II. Unjust Enrichment
¶ 18. Unifund also argues that the trial court erred in finding that Unifund failed to demonstrate a basis for recovery for unjust enrichment. Specifically, Unifund contends that it is entitled to payment from defendant for the purchases he personally made on the credit card account because defendant was unjustly enriched at Unifund's expense. The trial court disagreed with Unifund, finding that Unifund based its quasi-contractual claim on the same proofs as its contractual claim and that the failure of the contractual claim therefore resulted in the failure of the quasi-contractual claim. We agree.
¶ 19. We first note that Vermont courts have “subject matter jurisdiction only over actual cases or controversies involving litigants with adverse interests.” Brod v. Agency of Natural Res ., 2007 VT 87, ¶ 8, 182 Vt. 234, 936 A.2d 1286. One “element of the case or controversy requirement is that plaintiffs must have standing, that is, they must have suffered a particular injury that is attributable to the defendant and that can be redressed by a court of law.” Parker v. Town of Milton, 169 Vt. 74, 77, 726 A .2d 477, 480 (1998). Because standing is a necessary component of the court's subject-matter jurisdiction, it cannot be waived, and its absence can be raised at any time. Town of Charlotte v. Richmond, 158 Vt. 354, 358, 609 A.2d 638, 640 (1992) (noting subject-matter jurisdiction cannot be waived and can be raised at any time).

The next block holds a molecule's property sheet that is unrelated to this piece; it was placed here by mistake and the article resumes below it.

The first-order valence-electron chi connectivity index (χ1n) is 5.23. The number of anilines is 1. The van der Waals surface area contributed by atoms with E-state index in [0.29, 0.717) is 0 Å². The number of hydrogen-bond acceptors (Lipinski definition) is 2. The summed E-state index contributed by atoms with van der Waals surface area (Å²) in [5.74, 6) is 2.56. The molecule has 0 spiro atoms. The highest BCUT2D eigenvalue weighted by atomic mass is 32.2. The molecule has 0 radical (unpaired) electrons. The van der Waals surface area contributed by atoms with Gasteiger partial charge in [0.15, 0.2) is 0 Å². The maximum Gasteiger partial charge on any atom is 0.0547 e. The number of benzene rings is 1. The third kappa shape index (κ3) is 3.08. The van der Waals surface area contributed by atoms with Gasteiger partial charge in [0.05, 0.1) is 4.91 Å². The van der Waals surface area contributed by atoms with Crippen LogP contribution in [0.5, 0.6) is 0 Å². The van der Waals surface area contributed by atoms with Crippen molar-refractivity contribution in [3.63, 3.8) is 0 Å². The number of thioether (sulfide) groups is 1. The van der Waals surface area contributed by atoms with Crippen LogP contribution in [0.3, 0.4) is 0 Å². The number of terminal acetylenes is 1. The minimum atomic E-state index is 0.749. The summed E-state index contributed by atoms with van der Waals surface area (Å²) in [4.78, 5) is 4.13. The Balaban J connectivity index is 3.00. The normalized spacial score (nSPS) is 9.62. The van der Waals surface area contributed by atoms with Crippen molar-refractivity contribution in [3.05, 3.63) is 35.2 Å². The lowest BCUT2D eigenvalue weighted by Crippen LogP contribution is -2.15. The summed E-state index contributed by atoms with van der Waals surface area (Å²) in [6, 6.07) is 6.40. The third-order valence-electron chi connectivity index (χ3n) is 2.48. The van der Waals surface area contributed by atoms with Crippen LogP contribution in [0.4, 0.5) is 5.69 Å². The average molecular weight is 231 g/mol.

¶ 20. Here, Unifund has failed to establish standing to pursue a claim of unjust enrichment against defendant because it cannot show that it suffered any injury fairly traceable to defendant. See Parker, 169 Vt. at 77–78, 726 A.2d at 480 (setting forth elements of standing). Because Unifund provided no proof that it was connected to these transactions other than through the purported assignments, and because the assignments were not substantiated, there is nothing connecting Unifund to the charged-off account. It is Unifund, not Citibank, seeking to assert the equitable claim of unjust enrichment, and Unifund is thus without the right to make a claim of unjust enrichment against defendant.